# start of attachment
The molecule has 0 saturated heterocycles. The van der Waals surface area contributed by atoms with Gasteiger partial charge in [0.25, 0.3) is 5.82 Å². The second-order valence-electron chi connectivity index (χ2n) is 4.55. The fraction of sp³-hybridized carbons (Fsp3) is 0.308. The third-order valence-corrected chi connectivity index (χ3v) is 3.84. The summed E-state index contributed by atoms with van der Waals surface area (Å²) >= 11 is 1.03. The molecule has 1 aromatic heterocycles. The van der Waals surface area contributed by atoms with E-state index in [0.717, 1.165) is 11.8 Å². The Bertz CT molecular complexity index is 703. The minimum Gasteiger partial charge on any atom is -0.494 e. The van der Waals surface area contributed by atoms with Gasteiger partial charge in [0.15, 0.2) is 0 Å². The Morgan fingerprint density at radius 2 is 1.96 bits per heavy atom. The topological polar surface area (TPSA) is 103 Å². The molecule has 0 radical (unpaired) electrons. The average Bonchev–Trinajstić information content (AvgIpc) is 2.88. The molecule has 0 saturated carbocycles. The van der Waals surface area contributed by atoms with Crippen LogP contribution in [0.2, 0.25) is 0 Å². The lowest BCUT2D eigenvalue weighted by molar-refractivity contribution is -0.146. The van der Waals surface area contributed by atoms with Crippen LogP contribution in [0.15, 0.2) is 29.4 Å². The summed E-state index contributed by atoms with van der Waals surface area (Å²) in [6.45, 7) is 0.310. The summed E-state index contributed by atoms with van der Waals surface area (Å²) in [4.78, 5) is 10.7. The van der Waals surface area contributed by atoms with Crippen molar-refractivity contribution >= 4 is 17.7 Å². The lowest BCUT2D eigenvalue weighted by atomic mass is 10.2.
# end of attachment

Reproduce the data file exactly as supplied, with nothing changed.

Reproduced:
The molecule has 0 saturated heterocycles. The van der Waals surface area contributed by atoms with Gasteiger partial charge in [0.25, 0.3) is 5.82 Å². The second-order valence-electron chi connectivity index (χ2n) is 4.55. The fraction of sp³-hybridized carbons (Fsp3) is 0.308. The third-order valence-corrected chi connectivity index (χ3v) is 3.84. The summed E-state index contributed by atoms with van der Waals surface area (Å²) >= 11 is 1.03. The molecule has 1 aromatic heterocycles. The van der Waals surface area contributed by atoms with E-state index in [0.717, 1.165) is 11.8 Å². The Bertz CT molecular complexity index is 703. The minimum Gasteiger partial charge on any atom is -0.494 e. The van der Waals surface area contributed by atoms with Gasteiger partial charge in [0.15, 0.2) is 0 Å². The Morgan fingerprint density at radius 2 is 1.96 bits per heavy atom. The topological polar surface area (TPSA) is 103 Å². The molecule has 0 radical (unpaired) electrons. The average Bonchev–Trinajstić information content (AvgIpc) is 2.88. The molecule has 0 saturated carbocycles. The van der Waals surface area contributed by atoms with Crippen LogP contribution in [0.2, 0.25) is 0 Å². The lowest BCUT2D eigenvalue weighted by molar-refractivity contribution is -0.146. The van der Waals surface area contributed by atoms with Crippen LogP contribution in [0.15, 0.2) is 29.4 Å². The summed E-state index contributed by atoms with van der Waals surface area (Å²) in [6.45, 7) is 0.310. The summed E-state index contributed by atoms with van der Waals surface area (Å²) in [4.78, 5) is 10.7. The van der Waals surface area contributed by atoms with Crippen molar-refractivity contribution >= 4 is 17.7 Å². The lowest BCUT2D eigenvalue weighted by atomic mass is 10.2.